Another mother pleads: "She's 18, she's beautiful, but she doesn't know how beautiful she is. She wears only sweatshirts to hide how skinny ... emaciated ... she is, and her long beautiful hair is now falling out. ...She counts every calorie, even counts the number of rice grains she puts in her mouth. ...I don't know where else to go. ...Everyone blames me, and the doctors don't understand, they just tell her to eat. ...Do they not understand she has an eating disorder, and she is afraid to eat?"
What follows is what I hear from distraught parents who desperately want real help for their children; former athletes who are tired of a twenty-year cycle of binging and purging; and frustrated health practitioners who lack the federal government as a partner.
Some 600,000 to 990,000 Canadians may be suffering with anorexia, binge eating, or bulimia, with eating disorders killing an estimated 1,000-1,500 Canadians annually.
But the federal government does not actually know how many Canadians are suffering. "Not all jurisdictions currently send ED data to CIHI" (Canadian Institute for Health Information). "Current coverage is estimated at 59 % of overall ED visits across eight jurisdictions"; moreover, there are no data on activities in community-based clinics.
These gaps mean that the government cannot provide a comprehensive picture of eating disorders and their impacts. If the government does not know the extent of the problem, it cannot work with the provinces and territories to ensure necessary services for those affected and their families.
Canadians living with anorexia, binge eating, and bulimia, plus families, health practitioners, and other stakeholders are calling for a pan-Canadian strategy to address eating disorders, including early diagnosis and access to the full range of necessary care, a national registry, and a robust research program.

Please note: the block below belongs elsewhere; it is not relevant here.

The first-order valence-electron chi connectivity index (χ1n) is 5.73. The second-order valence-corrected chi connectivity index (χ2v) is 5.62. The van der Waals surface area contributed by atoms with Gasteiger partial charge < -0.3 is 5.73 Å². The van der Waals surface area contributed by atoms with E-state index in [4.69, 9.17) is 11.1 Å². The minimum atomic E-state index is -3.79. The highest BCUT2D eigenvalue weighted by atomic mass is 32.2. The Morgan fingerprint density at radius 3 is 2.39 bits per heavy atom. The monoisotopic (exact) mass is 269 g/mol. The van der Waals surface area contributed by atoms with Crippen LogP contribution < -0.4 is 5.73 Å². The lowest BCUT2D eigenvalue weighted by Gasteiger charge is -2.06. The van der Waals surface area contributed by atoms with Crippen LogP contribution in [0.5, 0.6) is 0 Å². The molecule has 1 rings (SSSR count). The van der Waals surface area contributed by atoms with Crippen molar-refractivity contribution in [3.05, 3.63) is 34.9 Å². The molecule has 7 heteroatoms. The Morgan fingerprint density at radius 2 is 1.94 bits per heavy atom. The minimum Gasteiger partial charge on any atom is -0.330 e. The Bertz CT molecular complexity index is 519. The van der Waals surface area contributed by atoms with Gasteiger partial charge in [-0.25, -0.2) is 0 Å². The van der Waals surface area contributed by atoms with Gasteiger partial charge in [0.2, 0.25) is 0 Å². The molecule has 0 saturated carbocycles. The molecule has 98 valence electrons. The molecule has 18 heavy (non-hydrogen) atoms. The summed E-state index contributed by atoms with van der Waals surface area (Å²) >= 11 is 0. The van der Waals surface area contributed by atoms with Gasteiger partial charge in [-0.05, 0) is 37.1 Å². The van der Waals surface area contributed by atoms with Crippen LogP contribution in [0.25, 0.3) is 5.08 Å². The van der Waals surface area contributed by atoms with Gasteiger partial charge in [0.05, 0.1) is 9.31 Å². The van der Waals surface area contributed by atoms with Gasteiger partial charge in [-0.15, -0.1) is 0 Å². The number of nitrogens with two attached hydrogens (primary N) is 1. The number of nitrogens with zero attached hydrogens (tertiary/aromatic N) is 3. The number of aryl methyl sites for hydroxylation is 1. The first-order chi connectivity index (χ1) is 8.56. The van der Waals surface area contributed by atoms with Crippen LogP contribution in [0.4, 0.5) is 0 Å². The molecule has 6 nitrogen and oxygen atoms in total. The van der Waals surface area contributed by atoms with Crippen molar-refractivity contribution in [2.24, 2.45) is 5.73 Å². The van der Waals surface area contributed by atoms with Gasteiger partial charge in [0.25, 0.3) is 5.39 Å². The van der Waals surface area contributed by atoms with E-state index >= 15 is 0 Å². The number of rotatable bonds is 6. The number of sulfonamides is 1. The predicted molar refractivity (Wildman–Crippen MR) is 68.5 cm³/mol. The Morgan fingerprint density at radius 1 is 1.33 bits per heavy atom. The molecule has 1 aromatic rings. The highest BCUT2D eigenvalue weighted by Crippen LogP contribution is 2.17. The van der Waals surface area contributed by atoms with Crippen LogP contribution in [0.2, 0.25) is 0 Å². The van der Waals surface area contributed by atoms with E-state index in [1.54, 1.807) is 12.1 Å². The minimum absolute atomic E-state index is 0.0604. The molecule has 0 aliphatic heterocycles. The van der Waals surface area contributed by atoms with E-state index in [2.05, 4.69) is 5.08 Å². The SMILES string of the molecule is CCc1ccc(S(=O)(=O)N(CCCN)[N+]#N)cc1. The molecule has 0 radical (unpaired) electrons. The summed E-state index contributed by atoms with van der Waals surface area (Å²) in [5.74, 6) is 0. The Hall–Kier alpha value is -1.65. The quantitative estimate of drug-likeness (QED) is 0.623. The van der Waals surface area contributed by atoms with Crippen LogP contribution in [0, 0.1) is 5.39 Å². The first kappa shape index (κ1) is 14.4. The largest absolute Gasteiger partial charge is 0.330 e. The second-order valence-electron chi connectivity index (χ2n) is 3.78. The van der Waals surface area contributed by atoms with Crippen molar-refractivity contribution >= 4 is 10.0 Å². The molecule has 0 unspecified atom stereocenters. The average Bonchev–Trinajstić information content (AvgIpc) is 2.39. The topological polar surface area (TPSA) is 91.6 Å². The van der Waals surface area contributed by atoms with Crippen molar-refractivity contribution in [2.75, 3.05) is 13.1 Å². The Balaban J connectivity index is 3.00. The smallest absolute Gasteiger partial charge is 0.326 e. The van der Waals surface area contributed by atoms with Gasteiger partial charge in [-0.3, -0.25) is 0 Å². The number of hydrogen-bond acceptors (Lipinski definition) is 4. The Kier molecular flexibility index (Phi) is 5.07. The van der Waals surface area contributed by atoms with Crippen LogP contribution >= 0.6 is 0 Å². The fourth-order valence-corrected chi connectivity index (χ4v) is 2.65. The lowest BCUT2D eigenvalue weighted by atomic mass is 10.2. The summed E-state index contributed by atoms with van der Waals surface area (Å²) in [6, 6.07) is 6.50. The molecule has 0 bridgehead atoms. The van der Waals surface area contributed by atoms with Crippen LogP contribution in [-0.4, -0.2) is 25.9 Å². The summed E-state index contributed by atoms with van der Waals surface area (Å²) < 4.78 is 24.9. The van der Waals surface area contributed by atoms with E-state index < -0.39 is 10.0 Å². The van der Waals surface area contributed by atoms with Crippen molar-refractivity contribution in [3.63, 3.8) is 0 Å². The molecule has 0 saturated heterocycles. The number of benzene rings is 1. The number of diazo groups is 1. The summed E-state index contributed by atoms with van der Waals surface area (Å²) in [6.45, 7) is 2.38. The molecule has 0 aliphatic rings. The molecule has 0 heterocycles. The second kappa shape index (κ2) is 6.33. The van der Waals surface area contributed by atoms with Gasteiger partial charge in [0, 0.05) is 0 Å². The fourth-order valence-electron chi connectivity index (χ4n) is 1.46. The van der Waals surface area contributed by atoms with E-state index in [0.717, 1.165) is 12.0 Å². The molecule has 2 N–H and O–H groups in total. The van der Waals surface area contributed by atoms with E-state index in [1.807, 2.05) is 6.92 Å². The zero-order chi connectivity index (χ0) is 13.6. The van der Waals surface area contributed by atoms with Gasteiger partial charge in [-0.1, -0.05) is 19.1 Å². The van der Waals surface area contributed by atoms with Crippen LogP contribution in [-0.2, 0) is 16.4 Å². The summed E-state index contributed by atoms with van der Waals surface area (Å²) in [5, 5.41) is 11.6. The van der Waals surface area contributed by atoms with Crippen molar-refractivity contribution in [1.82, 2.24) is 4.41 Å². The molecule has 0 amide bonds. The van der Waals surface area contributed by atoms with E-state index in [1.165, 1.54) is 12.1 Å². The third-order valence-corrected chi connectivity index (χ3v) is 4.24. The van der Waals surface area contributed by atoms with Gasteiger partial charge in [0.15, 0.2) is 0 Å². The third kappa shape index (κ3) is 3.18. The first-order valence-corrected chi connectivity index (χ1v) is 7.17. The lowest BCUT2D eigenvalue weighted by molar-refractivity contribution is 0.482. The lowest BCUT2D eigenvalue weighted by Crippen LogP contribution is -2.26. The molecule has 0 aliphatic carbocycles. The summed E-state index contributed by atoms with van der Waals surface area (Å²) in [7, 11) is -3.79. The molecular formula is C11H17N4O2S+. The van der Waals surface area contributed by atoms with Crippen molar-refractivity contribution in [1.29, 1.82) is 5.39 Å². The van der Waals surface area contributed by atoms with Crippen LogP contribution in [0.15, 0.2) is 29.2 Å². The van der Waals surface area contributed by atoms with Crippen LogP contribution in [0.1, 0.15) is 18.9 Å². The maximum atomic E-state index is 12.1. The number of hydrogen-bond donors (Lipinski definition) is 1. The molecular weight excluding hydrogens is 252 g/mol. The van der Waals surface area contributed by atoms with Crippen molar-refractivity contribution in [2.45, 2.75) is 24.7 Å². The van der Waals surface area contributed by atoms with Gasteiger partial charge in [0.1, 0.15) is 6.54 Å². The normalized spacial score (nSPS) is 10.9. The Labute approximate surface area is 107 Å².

Canadians who hurt and their health practitioners ask that the federal government work with the provinces, territories and stakeholders to develop a centralized data base of treatment programs. They ask also that the government work with its counterparts to address challenges in treating eating disorders, such as an inadequate number and uneven distribution of programs across the country, long wait times, and a lack of pan-Canadian, evidence-based treatment standards.
Former athletes complain that twenty years after their own diagnosis, things are still difficult. "I feel so sorry for kids and their parents. ...Can you imagine watching your child fade away before your eyes, and being told, sorry there is no hospital bed for him or her?"
Canadians living with eating disorders and their families, ask for navigators to help steer through the confusing and overwhelming world in which they are embroiled; and families and health practitioners ask for multidisciplinary care teams, and how to overcome the steep financial costs for treatment.
Health practitioners and researchers ask for a pan-Canadian registry for eating disorders, and to close the gaps in data collection and analysis in order to ensure a comprehensive picture of the incidence and prevalence of these serious mental health disorders in Canada.
Frustrated Canadians living with eating disorders, families and health practitioners also want to have a greater presence at government and the Mental Health Commission discussion tables. Anorexia nervosa has the highest mortality rate of all mental health disorders. Women with anorexia are 12 times more likely to die than women of the same age without the condition.
Families increasingly seek an education campaign for healthcare professionals and other stakeholder-identified groups to promote awareness. Their goal is an understanding of eating disorders and their challenges, recognition of the conditions, and the reduction of associated stereotypes and stigma. After all, parents not only worry about the health of their children, but also about their losing employment and even their homes.
And all stakeholders call for health and wellness education campaign to foster a positive sense of self to protect against eating disorders, and media literacy to counteract unrealistic images of beauty and thinness.
Health practitioners and researchers also ask that the government consider putting in place a national research chair in eating disorders, and to increase funding available for eating-disorders research.
Action takes political will. In February, the Government of Ontario announced the first, long-term, publicly-funded residential treatment program in the Province--offering, at the moment, 12 beds for children and adolescents. This means at least some Ontarians with eating disorders may no longer be forced to go abroad for private health care, and return with little follow-up care. But, what about, for example, the Atlantic and Prairie Provinces?
The federal government must hear the frantic pleas of frightened parents and desperate Canadians who are fighting for the lives of their children and family members, while many they know succumb waiting for help. The status quo is unacceptable.
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